Failed Treatments

I have tried SSRI’s such as Paxil, Prozac and the like. I have tried progesterone, only to experience more anger issues. I have tried Buspar, only to feel like my face was a solemn mask. My mania diminished and I was left only with the dullness that came from the antidepressant

After 4 years of trying to manage with my local clinic, I told them I wasn’t interested in taking medications anymore. I had been on that rollercoaster since I was in my late teens/early twenties. My teens and early-twenties were the most difficult years with my mood disorders. I had increased my alcohol consumption for about a decade until I was 27 years old. Then marriage, family, alcoholism/domestic violence, and divorce. 

Life Cycles and Moods

In my teens, I recall feeling depressed often. I had lost my beloved grandparents. People and scenarios that I made me feel comfortable and safe suddenly changed. I believe people who are bipolar have greater sensitivity towards external and internal factors. This may be why I feel overwhelmed and triggered by events. The events are cyclic, thus it would make sense that my mind would respond similarly to the cyclic events. As a woman, my hormonal changes are cyclic. Can a woman be bipolar and also experience hormonal issues like PMS or PMDD? Or should I just scratch that notion of comorbidity simply because hormonal issues could mimic other mood disorders? That would mean that a bipolar diagnosis should be administered only to those who do not have anything else going on in body or mind that could be confused with the disorder. Quite possibly, I am trying to overthink the issues and I am stuffing my ideas in a proverbial box to avoid being overwhelmed.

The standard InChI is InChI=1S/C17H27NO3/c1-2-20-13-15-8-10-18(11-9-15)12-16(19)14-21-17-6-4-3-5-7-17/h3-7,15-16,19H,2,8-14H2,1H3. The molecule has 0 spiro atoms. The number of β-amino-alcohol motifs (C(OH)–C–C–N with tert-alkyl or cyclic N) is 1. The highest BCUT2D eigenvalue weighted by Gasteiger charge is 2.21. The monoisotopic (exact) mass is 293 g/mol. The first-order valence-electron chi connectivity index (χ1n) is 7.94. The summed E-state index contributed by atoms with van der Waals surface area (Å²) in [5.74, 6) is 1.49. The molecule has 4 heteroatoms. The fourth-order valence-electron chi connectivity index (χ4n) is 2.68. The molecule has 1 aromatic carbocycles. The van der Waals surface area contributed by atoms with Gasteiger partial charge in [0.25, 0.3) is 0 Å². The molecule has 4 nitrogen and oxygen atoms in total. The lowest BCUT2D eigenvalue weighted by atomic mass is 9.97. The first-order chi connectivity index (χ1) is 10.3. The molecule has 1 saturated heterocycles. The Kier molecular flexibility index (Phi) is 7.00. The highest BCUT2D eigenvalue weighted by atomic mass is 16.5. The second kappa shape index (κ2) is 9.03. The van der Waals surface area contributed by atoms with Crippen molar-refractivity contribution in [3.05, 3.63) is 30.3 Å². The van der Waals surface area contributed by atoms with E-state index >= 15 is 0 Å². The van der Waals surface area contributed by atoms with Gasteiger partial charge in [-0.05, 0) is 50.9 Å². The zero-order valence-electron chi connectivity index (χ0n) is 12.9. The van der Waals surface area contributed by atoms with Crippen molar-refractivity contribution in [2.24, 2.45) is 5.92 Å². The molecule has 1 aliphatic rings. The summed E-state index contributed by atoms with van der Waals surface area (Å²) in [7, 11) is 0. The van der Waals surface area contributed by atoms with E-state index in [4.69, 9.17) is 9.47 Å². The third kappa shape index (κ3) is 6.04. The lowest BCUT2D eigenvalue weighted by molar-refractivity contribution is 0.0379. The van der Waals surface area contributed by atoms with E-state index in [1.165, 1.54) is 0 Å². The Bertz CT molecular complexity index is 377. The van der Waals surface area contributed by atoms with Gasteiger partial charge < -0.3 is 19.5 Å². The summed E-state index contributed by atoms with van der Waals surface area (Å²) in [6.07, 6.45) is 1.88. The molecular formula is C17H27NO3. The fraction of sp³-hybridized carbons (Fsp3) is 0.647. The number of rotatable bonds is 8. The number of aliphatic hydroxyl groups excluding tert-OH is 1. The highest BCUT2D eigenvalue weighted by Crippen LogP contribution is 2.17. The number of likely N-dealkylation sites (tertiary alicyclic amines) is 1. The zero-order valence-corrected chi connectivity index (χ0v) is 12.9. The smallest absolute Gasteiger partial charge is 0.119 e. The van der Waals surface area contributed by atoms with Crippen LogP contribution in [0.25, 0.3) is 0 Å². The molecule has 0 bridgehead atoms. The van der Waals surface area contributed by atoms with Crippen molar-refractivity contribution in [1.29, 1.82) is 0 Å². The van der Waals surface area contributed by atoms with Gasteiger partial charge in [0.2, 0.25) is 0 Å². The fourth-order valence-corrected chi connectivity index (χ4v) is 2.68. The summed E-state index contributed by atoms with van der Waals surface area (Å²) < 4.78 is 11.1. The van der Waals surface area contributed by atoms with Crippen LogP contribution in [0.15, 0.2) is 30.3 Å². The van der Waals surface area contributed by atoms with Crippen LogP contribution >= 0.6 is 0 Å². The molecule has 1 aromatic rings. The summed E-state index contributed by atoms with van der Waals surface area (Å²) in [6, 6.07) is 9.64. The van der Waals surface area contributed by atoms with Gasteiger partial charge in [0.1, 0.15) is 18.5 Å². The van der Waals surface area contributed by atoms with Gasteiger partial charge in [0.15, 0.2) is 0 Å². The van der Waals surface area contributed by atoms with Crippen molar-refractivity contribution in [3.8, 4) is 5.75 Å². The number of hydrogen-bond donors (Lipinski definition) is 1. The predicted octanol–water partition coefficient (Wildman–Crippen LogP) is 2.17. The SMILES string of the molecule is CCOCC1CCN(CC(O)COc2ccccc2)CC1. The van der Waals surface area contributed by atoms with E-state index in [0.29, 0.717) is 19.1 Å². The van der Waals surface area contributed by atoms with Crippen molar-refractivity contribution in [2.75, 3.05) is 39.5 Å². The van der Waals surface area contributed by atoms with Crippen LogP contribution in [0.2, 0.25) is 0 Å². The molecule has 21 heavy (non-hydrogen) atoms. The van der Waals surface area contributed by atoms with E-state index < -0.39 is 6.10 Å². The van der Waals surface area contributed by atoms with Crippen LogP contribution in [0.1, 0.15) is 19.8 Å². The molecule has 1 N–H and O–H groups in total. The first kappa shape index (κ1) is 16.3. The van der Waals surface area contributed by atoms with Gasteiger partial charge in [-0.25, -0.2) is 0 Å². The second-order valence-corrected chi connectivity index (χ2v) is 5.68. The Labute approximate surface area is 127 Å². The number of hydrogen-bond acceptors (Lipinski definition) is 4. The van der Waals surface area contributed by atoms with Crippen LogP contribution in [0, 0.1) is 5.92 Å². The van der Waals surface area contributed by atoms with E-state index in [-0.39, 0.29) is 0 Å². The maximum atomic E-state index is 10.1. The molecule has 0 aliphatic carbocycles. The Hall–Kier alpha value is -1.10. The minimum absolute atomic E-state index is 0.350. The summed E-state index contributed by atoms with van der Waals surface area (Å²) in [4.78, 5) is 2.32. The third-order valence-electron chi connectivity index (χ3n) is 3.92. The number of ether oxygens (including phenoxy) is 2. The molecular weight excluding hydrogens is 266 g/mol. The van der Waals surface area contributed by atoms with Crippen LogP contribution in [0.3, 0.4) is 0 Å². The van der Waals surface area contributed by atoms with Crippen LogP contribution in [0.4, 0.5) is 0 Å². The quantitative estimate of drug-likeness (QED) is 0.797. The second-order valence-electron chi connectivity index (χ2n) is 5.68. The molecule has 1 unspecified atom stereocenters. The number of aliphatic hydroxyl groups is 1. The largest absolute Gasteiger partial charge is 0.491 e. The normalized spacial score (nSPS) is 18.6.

As Good As It Gets?

I am now feeling the most balanced I can expect to feel in the next few weeks. If I am lucky, I will feel manic soon, have more chats with my friends, and perhaps devise lofty goals, once again. Then, I will become more introspective, then eventually, depressed and hopeless. I had one visit to my most recent mental-health clinic (there have been others who I have seen over the past ten years for counseling). I expected to get my psychiatric evaluation that day but was told I had to wait 3 months. I did, however, speak to the doctor for an hour. He seemed to talk to me a great deal about my family of origin, and the alcoholism within our family. I hadn’t thought much about how an external thing, such as how I was “nurtured” as a child, could affect me so many years later. I had only seen my own “chemical imbalance” as the primary factor for my disorders. I have been told by friends and co-workers that I am level-headed and they can trust me with an issue because of my “cool-headed” nature. I feel I am not always the balanced person others may see. Am I feeling normal, balanced or euthymic? It seems the more I seek to understand, the more I become perplexed.